I'll soon be celebrating May Day with a mid-week holiday and here's the sort of links you should read if you are also part of a factory establishment (failing which you'll probably be on your way to work or to an exam).
  1. A brilliant response from Chris Anderson who is the curator of TED to "fears" expressed by luminaries such as Deepak Chopra on TED's apparent censorship of "speculative" subjects. A must read.
  2. Vincent Vega's red car from Pulp Fiction, Lost and Found.
  3. A defence of the emoticon by a guy who really doesn't seem to like them so much.
  4. The moment we all would have waited for if we had known John le Carre was writing another book. I did mention him in a previous round-up and I have read some of his other books since. Here's an abridged version of A Delicate Truth in the Guardian.
That's it for now. I generally like to have five links but I haven't managed to read anything worth putting here.

H

Thursday, 25 April 2013

Remembering a Great Voice

On 24th April, we lost one of the most unique voices in Indian mainstream music. I am talking, of course, about Shamshad Begum. With a voice that was as surili as it was raspy she will always be remembered for some memorable songs. In this short post, I wanted to upload one of my favourite songs, Teri Mehfil Mein Qismat from Mughal-e-Azam. It's a contest between Lata Mangeshkar (Madhubala) and Shamshad Begum (Nigar Sultana). Discerning friends will also remember this song from a question I asked in the first Haaris Quiz.

Shamshad Begum wins the contest IMHO.


Another great but somewhat obscure (nowadays anyway) song with the same pair singing would be Door Koi Gaye from Baiju Bawra but I would recommend you to listen to the song since I couldn't find a video that did justice to it.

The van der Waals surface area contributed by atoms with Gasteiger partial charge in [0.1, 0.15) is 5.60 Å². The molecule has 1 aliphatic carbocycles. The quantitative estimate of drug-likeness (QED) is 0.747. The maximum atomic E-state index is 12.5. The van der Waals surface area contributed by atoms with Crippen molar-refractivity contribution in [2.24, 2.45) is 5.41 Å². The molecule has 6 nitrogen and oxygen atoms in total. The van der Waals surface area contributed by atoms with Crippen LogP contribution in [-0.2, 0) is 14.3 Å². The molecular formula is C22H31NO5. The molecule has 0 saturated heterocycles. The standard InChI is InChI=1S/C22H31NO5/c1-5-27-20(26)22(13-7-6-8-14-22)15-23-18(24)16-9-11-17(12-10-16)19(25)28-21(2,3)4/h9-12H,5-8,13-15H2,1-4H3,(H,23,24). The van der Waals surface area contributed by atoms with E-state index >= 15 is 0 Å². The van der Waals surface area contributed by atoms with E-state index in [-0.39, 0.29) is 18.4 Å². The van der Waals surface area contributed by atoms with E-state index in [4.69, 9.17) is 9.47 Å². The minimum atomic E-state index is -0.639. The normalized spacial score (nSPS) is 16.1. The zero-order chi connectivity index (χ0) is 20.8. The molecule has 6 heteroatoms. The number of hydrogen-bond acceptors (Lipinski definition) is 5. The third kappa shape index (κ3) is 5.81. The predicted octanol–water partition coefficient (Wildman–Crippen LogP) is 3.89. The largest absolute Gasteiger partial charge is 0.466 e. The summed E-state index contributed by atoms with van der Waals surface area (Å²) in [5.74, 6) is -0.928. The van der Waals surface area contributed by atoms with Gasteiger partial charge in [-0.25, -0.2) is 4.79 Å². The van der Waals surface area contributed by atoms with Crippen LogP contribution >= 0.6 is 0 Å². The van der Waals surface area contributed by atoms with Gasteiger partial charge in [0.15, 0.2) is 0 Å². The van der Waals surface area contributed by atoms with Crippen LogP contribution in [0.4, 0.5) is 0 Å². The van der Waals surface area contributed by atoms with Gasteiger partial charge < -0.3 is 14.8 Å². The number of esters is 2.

Sunday, 21 April 2013

Break a Leg

I am not sure how to start this post so I'll let the video do all the talking. The first time I ever danced on stage. Milestone.


Not too bad for starters.

H

(Update: I am the guy who enters from the right in Urvashi and moves forward. Forward right. Stop looking at the others.)

(Update-II: I am the guy at the center later in Muqabla)

Saturday, 20 April 2013

The Fairness of Art


Is Art fair?

The cherished ability to make money and have the textbook “good life” seems attainable even to the most deprived individual even if the chances of “getting there” are slimmer as you slide down to the BoP. People are driven. They’ll take great pains at disguising it as a path to some higher salvation and autonomy. They’ll grind out the hours and become unconditionally loyal to their ambitions. They’ll get to the top through their job or they’ll start a start-up and hope to get to the top. Whatever they do, they’ll want success with that irresistible cocktail of power and means.

The knack of experiencing the overbearing and uplifting enormity of an act of creation is, alas, much rarer. To see a stunning painting, one that captures the senses, one that seems to convey all that is inconspicuous to the conscious mind but is the true reason for adding authenticity to the description, is scarcely seen. You can go deeper. The layers beyond your conscious radar add an element of unfamiliarity, one that sprouts from the artist’s imagination, instantly and subtly inscribing a signature that pulls out the work from the clutter of imitation.

Is the ability to genuinely feel the above undemocratic?

One might argue that it is a provenance of the rich. Surely, the art connoisseurs and critics are generally no ordinary individuals. Their lives are those of privilege. Looking at them, one would not be exaggerating in feeling left out, in feeling that the taste of Art is artificial and lies outside the boundaries of experience of the majority.

And yet, we all go through moments of ecstasy; moments of unhindered, uninhibited joy; moments that transport us to a higher Truth and give us a transcendentally extraordinary realization.

It may be through a dusty old book, a book written originally by an author in a different tongue in a different time and place. The words attain the equivalence of a painter's brush as each stroke defines and conveys thoughts that seem so strangely familiar but would never be expressed with the same lightness of expression and depth of thought. It may be during a music concert when a strange radiance permeates one's thoughts and gives us a ridiculously short lived stay in paradise. At that moment, the lyrics blend together with the music to produce something that goes beyond ordinary expression.